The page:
I’ve been on a quest for the perfect task/ time management system for years. I concluded quite some time ago that the goal will always remain elusive but the questing is valuable. Although many trials of new systems get discarded, I tend to keep the bits that work for me and incorporate them into my ongoing personal system.
I commonly hit two issues: most systems (e.g. GTD) seem overly rigid, and flat task lists, even with categories, don’t support the way my task list grows. My tasks often grow hierarchically. The task starts life as something like “Draft plan for perpetual motion machine”. But as I start working on that task it spawns sub tasks like “”Review past work in this space”, “Meet Fred re: his Project X work” and so on.
Hierarchical task management systems do exist but are rare. I have used ListPro, and I have used MS Project quite a bit. Project is a good hierarchical task manager but its features are overkill for most personal task lists. They both have their own rigidities, and don’t integrate with Outlook in the right way. Ultimately I actually want my tasks to show up in Outlook. Because I want to see them along with my calendar and be able to allocate them to slots on my calendar, get reminders etc. Outlook 2007 rocks for all this now but it still doesn’t do hierarchy…
With the combination of OneNote 2007 and Outlook 2007 I now have a system that works very well for me. Here’s how I manage my task list and workflow now.
- I created a ToDo page in OneNote in my general section. This always contains my current to do list and grows and evolves as my tasks change.
- I have a direct keyboard shortcut to this page, Ctrl-Alt-T, so that I can instantly go to this page whether OneNote is running or not. This works from anywhere. See my post on Keyboard Shortcuts for Favorite OneNote Pages for how to do this.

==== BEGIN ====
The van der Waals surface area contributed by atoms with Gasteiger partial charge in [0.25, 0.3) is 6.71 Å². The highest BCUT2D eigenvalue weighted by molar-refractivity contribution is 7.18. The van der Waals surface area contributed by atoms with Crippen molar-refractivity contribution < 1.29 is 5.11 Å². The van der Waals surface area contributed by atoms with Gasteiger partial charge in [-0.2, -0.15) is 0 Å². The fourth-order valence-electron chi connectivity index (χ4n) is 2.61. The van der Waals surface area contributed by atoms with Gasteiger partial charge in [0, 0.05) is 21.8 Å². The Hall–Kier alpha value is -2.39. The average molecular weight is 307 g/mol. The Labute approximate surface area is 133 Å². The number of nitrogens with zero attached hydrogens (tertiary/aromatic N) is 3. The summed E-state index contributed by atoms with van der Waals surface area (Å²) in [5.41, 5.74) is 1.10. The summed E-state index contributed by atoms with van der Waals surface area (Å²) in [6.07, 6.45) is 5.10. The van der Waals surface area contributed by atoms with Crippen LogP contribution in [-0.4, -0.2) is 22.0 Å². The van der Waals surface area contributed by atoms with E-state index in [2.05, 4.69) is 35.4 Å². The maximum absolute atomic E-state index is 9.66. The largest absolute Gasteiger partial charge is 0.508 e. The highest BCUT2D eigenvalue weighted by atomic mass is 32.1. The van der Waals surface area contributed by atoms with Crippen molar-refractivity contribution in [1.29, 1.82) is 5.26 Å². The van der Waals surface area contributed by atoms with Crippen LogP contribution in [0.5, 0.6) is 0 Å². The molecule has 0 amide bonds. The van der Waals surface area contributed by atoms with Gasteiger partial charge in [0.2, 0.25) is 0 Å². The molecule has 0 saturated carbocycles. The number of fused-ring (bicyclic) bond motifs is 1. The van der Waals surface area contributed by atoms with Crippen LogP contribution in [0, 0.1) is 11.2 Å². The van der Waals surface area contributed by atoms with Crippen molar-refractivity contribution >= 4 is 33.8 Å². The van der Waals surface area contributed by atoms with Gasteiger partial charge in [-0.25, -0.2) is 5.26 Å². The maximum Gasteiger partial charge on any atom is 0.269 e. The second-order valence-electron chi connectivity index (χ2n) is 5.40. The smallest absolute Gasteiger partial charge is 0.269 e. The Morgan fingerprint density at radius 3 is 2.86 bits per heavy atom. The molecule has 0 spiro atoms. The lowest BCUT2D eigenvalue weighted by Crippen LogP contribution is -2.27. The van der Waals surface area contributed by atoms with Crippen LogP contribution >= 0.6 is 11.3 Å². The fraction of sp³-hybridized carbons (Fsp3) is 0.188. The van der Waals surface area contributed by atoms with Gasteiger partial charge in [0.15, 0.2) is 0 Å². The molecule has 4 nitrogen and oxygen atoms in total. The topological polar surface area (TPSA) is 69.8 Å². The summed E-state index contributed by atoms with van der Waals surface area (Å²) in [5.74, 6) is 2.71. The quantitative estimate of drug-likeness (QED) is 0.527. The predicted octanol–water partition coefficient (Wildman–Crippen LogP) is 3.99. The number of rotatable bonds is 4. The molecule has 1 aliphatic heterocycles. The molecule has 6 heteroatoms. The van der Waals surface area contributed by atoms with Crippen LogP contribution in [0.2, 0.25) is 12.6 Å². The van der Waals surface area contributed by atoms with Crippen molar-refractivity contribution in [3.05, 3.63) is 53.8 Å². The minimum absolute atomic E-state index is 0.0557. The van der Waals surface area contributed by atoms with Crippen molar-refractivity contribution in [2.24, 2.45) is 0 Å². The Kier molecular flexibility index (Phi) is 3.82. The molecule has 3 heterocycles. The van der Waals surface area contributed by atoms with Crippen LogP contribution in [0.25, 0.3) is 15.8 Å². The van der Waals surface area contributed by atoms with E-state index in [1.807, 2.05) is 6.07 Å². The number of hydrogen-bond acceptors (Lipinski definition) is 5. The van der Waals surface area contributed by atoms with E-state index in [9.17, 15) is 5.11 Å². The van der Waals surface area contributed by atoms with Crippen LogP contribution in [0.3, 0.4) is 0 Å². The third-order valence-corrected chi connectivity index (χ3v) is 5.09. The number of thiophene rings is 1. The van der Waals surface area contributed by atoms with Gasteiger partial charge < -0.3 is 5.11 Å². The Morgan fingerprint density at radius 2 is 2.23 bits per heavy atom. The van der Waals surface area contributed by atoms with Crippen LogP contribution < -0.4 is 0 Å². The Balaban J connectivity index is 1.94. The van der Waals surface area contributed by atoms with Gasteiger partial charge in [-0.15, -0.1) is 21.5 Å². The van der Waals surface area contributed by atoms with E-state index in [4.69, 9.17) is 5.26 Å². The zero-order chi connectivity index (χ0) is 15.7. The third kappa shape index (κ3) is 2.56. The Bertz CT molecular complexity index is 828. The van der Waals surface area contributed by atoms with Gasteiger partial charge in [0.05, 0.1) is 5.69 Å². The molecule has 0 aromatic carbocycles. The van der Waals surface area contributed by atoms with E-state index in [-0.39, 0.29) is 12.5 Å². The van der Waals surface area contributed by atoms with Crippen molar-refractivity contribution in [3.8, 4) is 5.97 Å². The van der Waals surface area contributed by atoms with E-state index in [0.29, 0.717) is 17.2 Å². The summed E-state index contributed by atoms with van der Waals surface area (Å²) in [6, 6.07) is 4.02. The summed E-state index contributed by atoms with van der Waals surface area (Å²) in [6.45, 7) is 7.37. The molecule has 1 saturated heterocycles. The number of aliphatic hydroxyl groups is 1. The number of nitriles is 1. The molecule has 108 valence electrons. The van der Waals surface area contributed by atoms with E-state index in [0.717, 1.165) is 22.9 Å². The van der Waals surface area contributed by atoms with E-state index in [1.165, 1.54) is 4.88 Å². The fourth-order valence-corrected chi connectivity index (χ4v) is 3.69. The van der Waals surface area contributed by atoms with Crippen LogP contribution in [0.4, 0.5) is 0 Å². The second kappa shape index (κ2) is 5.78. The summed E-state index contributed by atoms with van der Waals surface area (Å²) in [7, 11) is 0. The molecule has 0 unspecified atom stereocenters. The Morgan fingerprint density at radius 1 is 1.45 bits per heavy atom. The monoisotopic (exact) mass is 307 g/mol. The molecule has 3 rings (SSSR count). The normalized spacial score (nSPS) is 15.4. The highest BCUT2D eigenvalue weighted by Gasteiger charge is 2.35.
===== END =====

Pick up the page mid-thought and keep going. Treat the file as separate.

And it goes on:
- I write each task on a line.
- I hit Ctrl-Shift-1 to mark that item as an Outlook task for today (or Ctrl-Shift-2 is tomorrow, 3 is this week, 4 is next week, Ctrl-Shift-K pops up the Outlook task dialog for custom date and fields). This process gets the tasks roughly distributed on my calendar correctly.
- That line gets flagged as an “Outlook Task” in Onenote. It gets added to the task list in Outlook, and there is two way sync between them. If it gets marked done in Outlook it shows up as done in OneNote and vice versa.
- There’s also cross linking. A link is created in the Outlook task that will jump you directly back to this item in OneNote. Or you can right click the flag in OneNote to open the matching task in Outlook.
- I add hierarchy to the task list and manage the structure and priorities of my tasks in OneNote by indenting lines. Or change order and priorities by moving things up and down. Alt-Shift + left arrow, right arrow, up arrow, or down arrow are great keyboard shortcuts for doing this easily and quickly.
- I manage my time on the Outlook calendar. The tasks show up in the “task well” below each day on the calendar. I can drag the task onto a slot on the calendar to schedule it. I can drag it out to a different day if I want to defer it. This is very quick time management.
Now my work flow typically looks like this:
- Hit Ctrl-Alt-T, I can look at my task list and get an overall view.
- Move things around with Alt-Shift arrows, for example to bring important stuff to the top.
- I can mark things done. I can add new things. I can add additional context and links to references or details I’ll need to refer to when doing the task.
- I also see my tasks show up in the “ToDo bar” on the right of Outlook whenever I’m in Outlook. So they’re always in front of me.
- And I see them distributed across date in the Outlook calendar and allocate time accordingly.
- I can update the status in either place.
- I leave “done” tasks on my OneNote page for a while (they are flagged as done), but as I work on the parent task I can quickly see which of the sub tasks are done and what’s left to do. Periodically I delete the done tasks from the ToDo page, for example when the parent task is complete. I always have a permanent record of them in Outlook. Ctrl-A once, followed by delete is a fast way to delete a task line.
- Also sometimes I add tasks out of context of my OneNote ToDo page. For example, if I’m taking notes in a meeting. I can use the same process to flag any item in the meeting notes as a task to do. I don’t have to switch contexts, and later when I link back to the task I’ll see all the information from that meeting that might relate to the task.